Friday, March 30, 2018


Stephen Colbert has really been on a roll lately, satire of the current misadministration-wise; last night he hosted Michael Bolton singing John Bolton, which is about as hilariously meta as you can get. But the night before he did a riff about the absurdity of the latest crap emanating from supporters of President Malevolent Chauncy Gardiner that made me practically fall off my couch.

The short version (and this is completely true): Said supporters have actually suggested that Trump start a GoFundMe deal to pay for his proposed wall on the Mexican border.

I kid you not. In any case, for the benefit of his viewers who might not know what that meant, he did an extended riff on the GoFundMe page of Flaw, a modestly successful and long running indie metal band from the Mid-West who were trying to raise money to buy a van in order to get to a series of upcoming gigs.

Please behold Colbert's extended riff now and be changed. It starts at about the 6:00 minute point.

As somebody at YouTube commented -- what next, a bake sale?

In any case, the band, of course and with good reason, couldn't believe the free publicity they had just been handed, but were still tickled pink about it beneath their copious tattoos

And the cream of the jest is -- they're actually pretty good. Not my cup of tea, but not as ridiculous as I had assumed while watching Colbert riff on them either.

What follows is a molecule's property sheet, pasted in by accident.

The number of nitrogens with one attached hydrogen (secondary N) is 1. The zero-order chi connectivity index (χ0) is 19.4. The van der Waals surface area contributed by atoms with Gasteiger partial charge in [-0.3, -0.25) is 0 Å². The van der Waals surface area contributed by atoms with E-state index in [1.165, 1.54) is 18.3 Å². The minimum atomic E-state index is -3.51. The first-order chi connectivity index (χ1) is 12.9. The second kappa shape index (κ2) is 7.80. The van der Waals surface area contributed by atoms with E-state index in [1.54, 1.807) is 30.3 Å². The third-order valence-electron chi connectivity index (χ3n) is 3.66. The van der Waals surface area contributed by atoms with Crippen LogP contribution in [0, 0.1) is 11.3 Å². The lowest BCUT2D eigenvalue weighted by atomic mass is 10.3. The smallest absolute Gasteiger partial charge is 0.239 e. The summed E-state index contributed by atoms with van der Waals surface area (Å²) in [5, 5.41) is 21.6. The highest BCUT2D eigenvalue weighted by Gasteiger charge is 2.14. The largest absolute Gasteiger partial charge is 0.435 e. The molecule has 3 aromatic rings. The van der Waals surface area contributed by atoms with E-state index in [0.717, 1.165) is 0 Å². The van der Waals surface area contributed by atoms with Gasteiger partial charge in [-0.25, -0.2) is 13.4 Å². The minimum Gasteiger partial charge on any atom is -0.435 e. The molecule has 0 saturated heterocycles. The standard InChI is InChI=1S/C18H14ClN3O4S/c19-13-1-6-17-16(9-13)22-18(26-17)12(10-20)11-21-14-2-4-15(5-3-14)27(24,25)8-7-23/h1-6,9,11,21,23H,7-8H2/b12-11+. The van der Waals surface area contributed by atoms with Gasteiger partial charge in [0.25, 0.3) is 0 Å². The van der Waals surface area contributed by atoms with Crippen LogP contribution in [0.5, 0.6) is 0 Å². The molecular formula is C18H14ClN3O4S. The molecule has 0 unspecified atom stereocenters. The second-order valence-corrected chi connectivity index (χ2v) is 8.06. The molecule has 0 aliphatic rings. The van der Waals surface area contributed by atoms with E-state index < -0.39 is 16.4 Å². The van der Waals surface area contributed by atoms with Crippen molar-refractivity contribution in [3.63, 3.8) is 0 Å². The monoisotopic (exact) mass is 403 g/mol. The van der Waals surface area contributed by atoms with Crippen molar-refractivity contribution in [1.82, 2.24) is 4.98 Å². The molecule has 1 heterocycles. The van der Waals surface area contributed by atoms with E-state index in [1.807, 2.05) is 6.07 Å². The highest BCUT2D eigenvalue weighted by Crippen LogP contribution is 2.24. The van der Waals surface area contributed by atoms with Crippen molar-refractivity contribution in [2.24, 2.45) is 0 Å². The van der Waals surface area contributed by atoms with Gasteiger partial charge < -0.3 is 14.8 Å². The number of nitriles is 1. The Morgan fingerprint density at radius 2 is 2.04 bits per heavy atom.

Have a great weekend, everybody!!!


Anonymous said...

Twenty five years ago "Flaw" would have been huge. Totally fits with that era's grunge sound.

I find the news coverage we now accept as normal would have been unimaginable back in the 1960's. We as a nation have fallen so far in such a short time. I'm embarrassed as to how the rest of the world must view us.

Captain Al

pete said...

My son has showed me that there's a lot more to metal than just the cliches - more variety, more musicianship, and much more concern with the emotional and spiritual well-being of their audience. Metal really is a tribe in the old, discredited Woodstock Nation sense, perhaps moreso than any other style of popular music I can think of at the moment. I still don't especially enjoy listening to it, but I respect it in a way I didn't back when I was making fun of Black Sabbath.

Anonymous said...

Of course, Flaw was born out of the ashes of the group Ceiling.

John said...

Well, I'll tell ya, we've been having a lot of fun with this here in Waterloo and Cedar Falls, Iowa. Don't know Flaw (hope they get their van) but my band has been playing Spicoli's for the better part of a decade. Always a great time.